Businesses of all kinds are investing in AI to improve operations and customer experience. However, as the average person experiences on a daily basis, interacting with machines can be frustrating when they’re incapable of understanding emotions.
For one thing, humans don’t always communicate clearly with machines, and vice versa. The inefficiencies caused by such miscommunications tend to frustrate end users. Even more unsettling in such scenarios is the failure of the system to recognize emotion and adapt.
To facilitate more effective human-to-machine interactions, artificial intelligence systems need to become more human-like, and to do that, they need the ability to understand emotional states and act accordingly.
A Spectrum of Artificial Emotional Intelligence
Merriam Webster’s primary definition of empathy is:
“The action of understanding, being aware of, being sensitive to and vicariously experiencing the feelings, thoughts and experience of another of either the past or present without having the feelings, thoughts and experience fully communicated in an objectively explicit manner; also: the capacity for this.”
To achieve artificial empathy, according to this definition, a machine would have to be capable of experiencing emotion. Before machines can do that, they must first be able to recognize emotion and comprehend it.
Non-profit research institute SRI International and others have succeeded with the recognition aspect, but understanding emotion is more difficult. For one thing, individual humans tend to interpret and experience emotions differently.
“We don’t understand all that much about emotions to begin with, and we’re very far from having computers that really understand that. I think we’re even farther away from achieving artificial empathy,” said Bill Mark, president of Information and Computing Services at SRI International, whose AI team invented Siri. “Some people cry when they’re happy, a lot of people smile when they’re frustrated. So, very simplistic approaches, like thinking that if somebody is smiling they’re happy, are not going to work.”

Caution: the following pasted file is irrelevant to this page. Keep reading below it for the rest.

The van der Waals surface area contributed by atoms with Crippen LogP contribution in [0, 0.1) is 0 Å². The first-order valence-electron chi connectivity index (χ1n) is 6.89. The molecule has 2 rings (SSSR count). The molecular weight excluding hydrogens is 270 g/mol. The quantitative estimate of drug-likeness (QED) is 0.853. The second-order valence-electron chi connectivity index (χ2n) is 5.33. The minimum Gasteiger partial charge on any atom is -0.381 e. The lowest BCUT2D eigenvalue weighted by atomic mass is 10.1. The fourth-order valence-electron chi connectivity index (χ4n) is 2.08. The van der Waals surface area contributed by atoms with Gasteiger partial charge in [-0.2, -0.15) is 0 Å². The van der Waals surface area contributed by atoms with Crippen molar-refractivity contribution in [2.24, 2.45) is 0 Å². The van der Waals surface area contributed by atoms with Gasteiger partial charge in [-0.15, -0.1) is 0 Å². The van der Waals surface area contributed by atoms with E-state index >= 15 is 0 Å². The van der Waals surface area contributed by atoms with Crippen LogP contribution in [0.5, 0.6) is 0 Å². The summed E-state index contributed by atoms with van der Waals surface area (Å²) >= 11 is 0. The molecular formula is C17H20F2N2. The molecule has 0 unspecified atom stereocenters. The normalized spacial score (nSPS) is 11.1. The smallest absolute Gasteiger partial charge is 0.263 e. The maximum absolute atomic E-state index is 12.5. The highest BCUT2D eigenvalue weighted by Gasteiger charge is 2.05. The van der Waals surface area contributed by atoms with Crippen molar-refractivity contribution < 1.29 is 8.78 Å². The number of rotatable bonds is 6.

Emotional recognition is an easier problem to solve than emotional empathy because, given a huge volume of labeled data, machine learning systems can learn to recognize patterns that are associated with a particular emotion. The patterns of various emotions can be gleaned from speech (specifically, word usage in context, voice inflection, etc.), as well as body language, expressions and gestures, again with an emphasis on context. Like humans, the more sensory input a machine has, the more accurately it can interpret emotion.
Recognition is not the same as understanding, however. For example, computer vision systems can recognize cats or dogs based on labeled data, but they don’t understand the behavioral characteristics of cats or dogs, that the animals can be pets or that people tend to love them or hate them.
Similarly, understanding is not empathy. For example, among three people, one person may be angry, which the other two understand. However, the latter two are not empathetic: The second person is dispassionate about the first person’s anger and the third person finds the first person’s anger humorous.
In recent history, Amazon Alexa startled some users by bursting into laughter for no apparent reason. It turns out that, the system heard, “Alexa, laugh” when the user said no such thing. Now imagine a system laughing at a chronically ill, depressed, anxious, or suicidal person who is using the system as a therapeutic aid.
“Siri and systems like Siri are very good at single-shot interactions. You ask for something and it responds,” said Mark. “For banking, shopping or healthcare, you’re going to need an extended conversation, but you won’t be able to state everything you want in one utterance so you’re really in a joint problem-solving situation with the system. Some level of emotional recognition and the ability to act on that recognition is required for that kind of dialogue.”
Personalization versus Generalization